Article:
Wednesday, October 12, 2005

Synoptic Problem & Gospel Genre

Today in my NT 101 class I covered the Synoptic problem. I spent 20 minutes explaining the various options accounting for a literary relationship between the Synoptics Gospels. Afterwards, I got the students to work in pairs and spend 15 minutes reading over Mk. 4.30-32/Mt. 13.31-32/Lk. 13.18-19 (the parable of the mustard seed) and asked them to decide which ‘solution’ to the Synoptic problem that they thought best explained the textual data before.

The results were:

Farrar-Goulder 4 votes
Griesbach 1 vote
4 Source Hypothesis 2 votes

(Note for Mark Goodacre and company, over half of my NT 101 undergraduate class thinks you’re right!)

On Gospel genre, Scot McKnight’s charming little illustration about the Alexandrian librarian prompted some good discussion too on what kind of literature the Gospels are!


Scot McKnight said...

You'll be using red beads next!

the issue for me is not individual passages alone but also paragraphs and connections of paragraphs.

Here's my claim: if you use the fundamental principle of textual criticism (which reading most likely gave rise to the other/others), you will end up with Markan priority.

So, I often say: if you use NA26 you must believe in Markan priority.

Matthew C. Williams is publishing a monograph on this soon with Kregel.

Anonymous said...

Dumb question from a non-academic.

Every time I read about the synoptic problem and various theories I rarely if ever read about what difference it makes except for the odd reference to interpretation, and then often with no practical examples and no assessment as to how crticial that is to interpretation.

I ask that because I remember once reading *unnamed to protect the innocent*'s complex theory or sources and redaction of a particular gospel and apart from thinking how someone can conclude so much with so little evidence and scanty if often unstated assumptions and questionable methodology, all I said to my teacher at the time was: fair enough but what is the point?

He laughed. But I'm still no wiser. Perhaps I am looking in all the wrong places, but has anyone ever addressed that at length?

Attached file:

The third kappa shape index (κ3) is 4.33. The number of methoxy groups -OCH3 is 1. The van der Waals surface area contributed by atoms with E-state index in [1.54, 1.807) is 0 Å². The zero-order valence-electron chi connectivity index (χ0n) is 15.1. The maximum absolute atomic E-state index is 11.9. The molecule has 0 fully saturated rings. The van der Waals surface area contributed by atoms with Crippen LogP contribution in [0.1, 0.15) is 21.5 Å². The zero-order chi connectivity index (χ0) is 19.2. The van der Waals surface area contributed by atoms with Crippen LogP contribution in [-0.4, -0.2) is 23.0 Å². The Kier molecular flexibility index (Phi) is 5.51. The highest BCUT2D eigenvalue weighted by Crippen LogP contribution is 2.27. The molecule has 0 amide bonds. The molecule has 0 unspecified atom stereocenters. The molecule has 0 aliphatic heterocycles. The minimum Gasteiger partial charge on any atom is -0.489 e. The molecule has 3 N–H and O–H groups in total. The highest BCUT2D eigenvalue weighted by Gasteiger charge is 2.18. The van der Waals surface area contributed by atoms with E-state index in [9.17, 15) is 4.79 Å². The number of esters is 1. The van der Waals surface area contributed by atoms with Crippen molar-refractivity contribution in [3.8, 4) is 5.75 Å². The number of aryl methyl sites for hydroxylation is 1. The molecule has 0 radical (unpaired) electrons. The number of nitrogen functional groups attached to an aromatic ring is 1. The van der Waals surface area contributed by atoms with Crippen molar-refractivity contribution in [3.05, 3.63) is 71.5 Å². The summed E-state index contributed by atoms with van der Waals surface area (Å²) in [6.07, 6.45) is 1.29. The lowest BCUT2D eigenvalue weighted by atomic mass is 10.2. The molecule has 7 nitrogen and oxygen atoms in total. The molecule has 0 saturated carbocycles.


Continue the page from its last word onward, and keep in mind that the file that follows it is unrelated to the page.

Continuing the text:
J. B. Hood said...


That is not a dumb question at all.

The biggest difference is for those chaps like Michael, Tom Wright, Jesus Seminar, and a host of others who commit themselves to trying to find the most authentic, earliest data on Jesus, so that we can know with [greater] certainty what he did and taught. I.E., if Q is actually closer to reflecting Jesus' own views than even Mark, and Mark closer than Matt, Luke, or (especially, supposedly) John; then we should privilege the picture that arises from that material as we seek to learn who jesus was, what he was after, etc.

Mike, feel free to correct me on this but that's how I read the situation.

Michael Pahl said...

Scot's basic claim is right on this, but since both the Farrer Hypothesis and the Two (Four) Source Hypothesis hold to Markan priority we're not much further ahead in deciding among the three options. And the class voting then favours Markan priority anyway, 6-1, so we might as well stick to coloured beads... ;-)

Regarding the significance of source criticism of the Gospels, J.B.'s statement reflects a common view (source criticism gets us earlier, and earlier is better for historical Jesus), but the idea that earlier is always more historically reliable is simply false, especially when the earlier written source is still possibly decades after Jesus. More significant is the way in which possible earlier sources may reflect the historical and theological interests of their authors and/or communities and thus expand our picture of earliest Christianity (some tentative hypothesizing going on there, though!), or most fruitfully the way in which source criticism sets up redaction criticism, allowing us to see more sharply the aims and emphases of the authors of the extant canonical Gospels.

J. B. Hood said...

I certainly wasn't wanting to argue that "earlier is better" is necessarily true! Too many scholars, it seems, just take it for granted that it's the case (especially when it serves their purposes).

I agree that source criticism is helpful as a guide to redaction criticism (assuming Markan priority, and probably Q material in some form), though this can certainly be overused.

Anonymous said...

Thanks guys.

Yes I personally don't buy historical argument but is that it?
All this for what it can contribute to redaction criticism?

OK, your gut feeling (unless you know of anyone who has done a systematic comparison). If I compared authors who hold to different source theories do you think I would find a discernible and significant difference in their interpretation which could be largely attributable to their view of sources?